In reporting the news today, a number of international outlets chose to observe the damage to the nation with an autopsy of Abbott’s bewildering Prime Ministership. The NZ Herald chronicled his gaffes, including knighting Prince Philip and threatening to shirtfront Vladimir Putin, as if observing a newly-discovered life form.

“The Australian public and media has been puzzled by Mr Abbott’s love of eating raw onions,” they wrote, presumably while reading it aloud in David Attenborough’s voice.

This was rivalled by similar lists compiled by TVNZToday, and The TelegraphIn the latter, titled “Tony Abbott’s legacy: gaffes, broken promises and a hawkish foreign policy”, the UK political journalist picked over his career with a significantly sterner assessment.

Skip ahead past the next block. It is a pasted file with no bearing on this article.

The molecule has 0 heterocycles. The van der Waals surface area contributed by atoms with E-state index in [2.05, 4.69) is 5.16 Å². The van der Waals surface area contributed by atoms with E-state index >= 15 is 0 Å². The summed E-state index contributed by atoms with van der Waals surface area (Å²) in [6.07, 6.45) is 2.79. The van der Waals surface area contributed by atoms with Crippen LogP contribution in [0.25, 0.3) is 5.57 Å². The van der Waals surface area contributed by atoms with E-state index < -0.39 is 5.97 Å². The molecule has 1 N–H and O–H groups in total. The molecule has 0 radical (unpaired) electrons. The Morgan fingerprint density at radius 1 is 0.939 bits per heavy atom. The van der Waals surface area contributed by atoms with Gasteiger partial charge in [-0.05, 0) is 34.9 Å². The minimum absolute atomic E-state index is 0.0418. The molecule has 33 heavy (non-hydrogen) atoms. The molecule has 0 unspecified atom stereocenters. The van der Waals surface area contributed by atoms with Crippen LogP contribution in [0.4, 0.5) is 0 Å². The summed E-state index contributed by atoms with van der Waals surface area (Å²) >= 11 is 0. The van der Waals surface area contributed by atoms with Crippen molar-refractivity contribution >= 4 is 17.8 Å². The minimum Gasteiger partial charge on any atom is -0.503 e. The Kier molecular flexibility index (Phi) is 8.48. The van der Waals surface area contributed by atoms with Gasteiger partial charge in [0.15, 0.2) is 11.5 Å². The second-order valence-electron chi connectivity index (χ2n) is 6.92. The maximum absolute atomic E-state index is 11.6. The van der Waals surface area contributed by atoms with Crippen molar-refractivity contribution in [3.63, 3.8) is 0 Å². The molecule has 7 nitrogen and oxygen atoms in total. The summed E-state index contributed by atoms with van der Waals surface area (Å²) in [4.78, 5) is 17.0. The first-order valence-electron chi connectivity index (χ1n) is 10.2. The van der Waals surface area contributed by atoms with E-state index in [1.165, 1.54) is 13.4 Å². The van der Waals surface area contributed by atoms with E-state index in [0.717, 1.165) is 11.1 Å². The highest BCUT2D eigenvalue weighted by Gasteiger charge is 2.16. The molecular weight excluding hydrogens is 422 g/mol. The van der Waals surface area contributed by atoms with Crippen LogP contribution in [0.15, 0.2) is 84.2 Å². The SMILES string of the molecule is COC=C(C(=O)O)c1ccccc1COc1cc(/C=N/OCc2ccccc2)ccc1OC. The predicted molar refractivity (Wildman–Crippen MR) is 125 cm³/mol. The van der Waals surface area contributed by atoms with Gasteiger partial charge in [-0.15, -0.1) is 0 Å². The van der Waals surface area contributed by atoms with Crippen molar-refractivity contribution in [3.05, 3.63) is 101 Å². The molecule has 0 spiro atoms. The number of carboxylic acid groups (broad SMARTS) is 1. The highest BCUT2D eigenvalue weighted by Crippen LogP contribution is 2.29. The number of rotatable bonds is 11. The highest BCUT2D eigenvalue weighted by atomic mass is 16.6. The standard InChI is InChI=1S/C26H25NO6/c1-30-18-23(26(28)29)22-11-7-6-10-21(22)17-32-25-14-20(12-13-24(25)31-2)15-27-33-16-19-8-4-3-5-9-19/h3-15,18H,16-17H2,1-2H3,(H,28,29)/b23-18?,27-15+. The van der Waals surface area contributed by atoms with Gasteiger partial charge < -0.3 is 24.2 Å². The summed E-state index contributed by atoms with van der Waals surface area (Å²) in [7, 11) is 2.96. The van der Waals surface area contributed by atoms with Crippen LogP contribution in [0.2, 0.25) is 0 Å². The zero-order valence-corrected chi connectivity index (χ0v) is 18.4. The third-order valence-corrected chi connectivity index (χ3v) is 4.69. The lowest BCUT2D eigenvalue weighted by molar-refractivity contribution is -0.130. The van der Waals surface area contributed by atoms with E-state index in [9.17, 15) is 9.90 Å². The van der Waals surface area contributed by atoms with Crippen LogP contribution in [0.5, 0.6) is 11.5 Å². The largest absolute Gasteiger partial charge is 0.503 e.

“Aside from its embarrassing brevity, Tony Abbott’s period as Australian prime minister will probably be remembered for his no-nonsense leadership style, his reliable run of gaffes, and a capacity for dismantling opponents’ policies rather than delivering his own,” they wrote.

“He [also] did nothing to assure critics who accused him of being a sexist and misogynist when he swiftly appointed a cabinet that included just one woman.”

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Turns out it was Abbott’s arse on the flag all along.

These semi-celebratory reports also routinely opted to chastise Abbott over his actual work in office. Not even bothering to use his name, Gizmodo announced his departure with the headline “Australia’s climate change-denying Prime Minister has been ousted” before matter-of-factly referring to him as an “environmental villain”. The Washington Post similarly noted he was “frequently pilloried as a boor and a bully” and warned that things may not even change with Turnbull in charge.

“Tony Abbott is out of a job, and another leading climate-change skeptic may soon follow,” they wrote.